His first move was to walk down Cambridge Street in the thinning early spring sunlight to have a look at Spackman’s place. It was a little short of a mile from the Green Briar to Spack’s, just off the bridge to Cambridge. The street itself was mostly hospitals, houses, and high schools, but at the intersections it met with some of Brighton-Allston’s main drags. On a weekend night, like the night Spack’s oreos got took, the streets would be crowded in that peculiar Brighton way, where you never encounter more than three or five people at one time but they’re spaced regularly along the sidewalk, going wherever they go.
He got to Spack’s place. Spack and his lady rented the lower floor in a three story Victorian. The door had been repaired, Spack had moved back in, his girlfriend was still out of state- the police had given up asking them questions, probably as a prelude to going back to being stumped and indifferent about the whole affair.
He flipped through the files Pat had photocopied for him, squinting at them in the decaying light. There are two other apartments in Spack’s house. The police questioned the occupants of all of them. On the third floor, they heard nothing, but had had people over and were playing music. The occupants of the second apartment remember hearing two out of the ordinary things- reggae music from upstairs, and two loud bangs and a thud. They thought that came from upstairs, too, but weren’t sure. Matt didn’t need the Boston cop’s margin notes to think that was when the door came down. The second-floor neighbor wasn’t sure but thought it came a little after one am.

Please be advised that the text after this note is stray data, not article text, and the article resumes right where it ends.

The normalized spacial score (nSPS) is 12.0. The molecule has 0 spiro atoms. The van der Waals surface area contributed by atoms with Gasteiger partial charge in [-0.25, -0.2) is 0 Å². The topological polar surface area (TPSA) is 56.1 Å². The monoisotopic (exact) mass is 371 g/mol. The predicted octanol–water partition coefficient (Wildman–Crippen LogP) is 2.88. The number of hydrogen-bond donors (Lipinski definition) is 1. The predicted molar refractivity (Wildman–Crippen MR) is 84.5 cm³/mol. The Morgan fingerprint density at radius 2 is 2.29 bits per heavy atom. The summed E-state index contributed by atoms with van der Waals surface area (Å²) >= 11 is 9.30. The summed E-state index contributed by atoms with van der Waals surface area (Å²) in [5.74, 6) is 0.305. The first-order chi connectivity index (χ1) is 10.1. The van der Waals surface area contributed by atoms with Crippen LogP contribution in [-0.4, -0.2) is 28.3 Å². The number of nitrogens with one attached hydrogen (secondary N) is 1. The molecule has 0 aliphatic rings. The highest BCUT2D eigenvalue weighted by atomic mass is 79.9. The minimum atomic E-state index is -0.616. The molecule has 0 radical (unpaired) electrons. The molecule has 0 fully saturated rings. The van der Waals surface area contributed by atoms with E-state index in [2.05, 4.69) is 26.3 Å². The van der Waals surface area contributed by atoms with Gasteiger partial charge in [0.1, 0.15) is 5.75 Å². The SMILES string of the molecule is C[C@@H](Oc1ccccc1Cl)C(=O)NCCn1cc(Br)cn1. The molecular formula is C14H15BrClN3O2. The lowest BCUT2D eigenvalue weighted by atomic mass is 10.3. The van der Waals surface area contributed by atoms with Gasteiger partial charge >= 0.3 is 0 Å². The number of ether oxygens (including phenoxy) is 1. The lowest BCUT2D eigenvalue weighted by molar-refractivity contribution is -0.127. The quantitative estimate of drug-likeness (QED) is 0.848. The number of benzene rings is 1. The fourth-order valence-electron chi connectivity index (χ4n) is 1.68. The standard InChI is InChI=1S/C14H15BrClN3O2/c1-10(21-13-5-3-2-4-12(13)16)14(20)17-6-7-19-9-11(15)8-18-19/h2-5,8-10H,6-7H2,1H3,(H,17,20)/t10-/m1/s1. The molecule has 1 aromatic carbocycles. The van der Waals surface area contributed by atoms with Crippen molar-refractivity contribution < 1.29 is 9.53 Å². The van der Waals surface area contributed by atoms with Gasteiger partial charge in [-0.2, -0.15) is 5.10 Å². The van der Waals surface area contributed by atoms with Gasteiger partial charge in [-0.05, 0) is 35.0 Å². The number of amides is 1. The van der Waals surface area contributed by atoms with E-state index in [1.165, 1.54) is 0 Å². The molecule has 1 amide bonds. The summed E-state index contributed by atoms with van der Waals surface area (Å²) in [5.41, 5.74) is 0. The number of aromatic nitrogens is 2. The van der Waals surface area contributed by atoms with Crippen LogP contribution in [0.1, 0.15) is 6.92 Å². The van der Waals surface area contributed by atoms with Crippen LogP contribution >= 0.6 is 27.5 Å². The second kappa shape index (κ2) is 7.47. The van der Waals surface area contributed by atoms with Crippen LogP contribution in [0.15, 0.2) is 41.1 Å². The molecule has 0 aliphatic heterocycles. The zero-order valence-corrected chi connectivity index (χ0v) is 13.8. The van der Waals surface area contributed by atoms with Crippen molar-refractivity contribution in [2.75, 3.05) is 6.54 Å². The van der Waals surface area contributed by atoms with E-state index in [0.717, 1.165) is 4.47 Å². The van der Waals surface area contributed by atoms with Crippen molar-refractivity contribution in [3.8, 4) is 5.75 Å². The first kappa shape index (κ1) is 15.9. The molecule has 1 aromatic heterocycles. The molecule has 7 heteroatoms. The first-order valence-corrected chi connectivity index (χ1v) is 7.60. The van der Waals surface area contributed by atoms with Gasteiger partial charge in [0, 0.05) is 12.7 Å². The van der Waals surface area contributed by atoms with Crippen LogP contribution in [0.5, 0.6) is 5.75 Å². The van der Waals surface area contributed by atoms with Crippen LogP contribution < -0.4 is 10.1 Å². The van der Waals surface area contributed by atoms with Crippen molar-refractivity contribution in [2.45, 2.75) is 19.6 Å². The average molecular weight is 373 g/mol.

Matt moved to position himself under a streetlight and looked at a crime scene photo. The front door to Spack’s place was a good, old, solid door with a dead bolt. And someone took it down with two audible blows. Someone either with a doorknocker (and without the good sense to attack the lock area) or someone very strong (and without the good sense to attack the lock area).